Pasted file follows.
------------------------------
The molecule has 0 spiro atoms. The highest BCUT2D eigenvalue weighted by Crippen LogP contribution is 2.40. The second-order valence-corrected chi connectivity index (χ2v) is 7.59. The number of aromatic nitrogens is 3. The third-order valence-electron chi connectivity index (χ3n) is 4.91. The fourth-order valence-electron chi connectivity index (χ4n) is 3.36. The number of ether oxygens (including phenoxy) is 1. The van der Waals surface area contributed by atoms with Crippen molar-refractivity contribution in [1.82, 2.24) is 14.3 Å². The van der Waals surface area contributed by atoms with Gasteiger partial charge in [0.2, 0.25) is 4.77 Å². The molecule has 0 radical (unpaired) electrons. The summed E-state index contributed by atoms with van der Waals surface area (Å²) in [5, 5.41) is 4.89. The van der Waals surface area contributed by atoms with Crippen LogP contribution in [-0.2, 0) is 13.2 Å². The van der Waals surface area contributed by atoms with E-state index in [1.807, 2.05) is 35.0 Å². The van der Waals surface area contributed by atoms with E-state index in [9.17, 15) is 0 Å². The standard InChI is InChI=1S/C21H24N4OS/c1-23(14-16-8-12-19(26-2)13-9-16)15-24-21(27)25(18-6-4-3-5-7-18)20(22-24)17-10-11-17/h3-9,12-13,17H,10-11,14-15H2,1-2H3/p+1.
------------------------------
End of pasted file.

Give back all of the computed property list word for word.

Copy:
The molecule has 0 spiro atoms. The highest BCUT2D eigenvalue weighted by Crippen LogP contribution is 2.40. The second-order valence-corrected chi connectivity index (χ2v) is 7.59. The number of aromatic nitrogens is 3. The third-order valence-electron chi connectivity index (χ3n) is 4.91. The fourth-order valence-electron chi connectivity index (χ4n) is 3.36. The number of ether oxygens (including phenoxy) is 1. The van der Waals surface area contributed by atoms with Crippen molar-refractivity contribution in [1.82, 2.24) is 14.3 Å². The van der Waals surface area contributed by atoms with Gasteiger partial charge in [0.2, 0.25) is 4.77 Å². The molecule has 0 radical (unpaired) electrons. The summed E-state index contributed by atoms with van der Waals surface area (Å²) in [5, 5.41) is 4.89. The van der Waals surface area contributed by atoms with Crippen LogP contribution in [-0.2, 0) is 13.2 Å². The van der Waals surface area contributed by atoms with E-state index in [1.807, 2.05) is 35.0 Å². The van der Waals surface area contributed by atoms with E-state index in [9.17, 15) is 0 Å². The standard InChI is InChI=1S/C21H24N4OS/c1-23(14-16-8-12-19(26-2)13-9-16)15-24-21(27)25(18-6-4-3-5-7-18)20(22-24)17-10-11-17/h3-9,12-13,17H,10-11,14-15H2,1-2H3/p+1.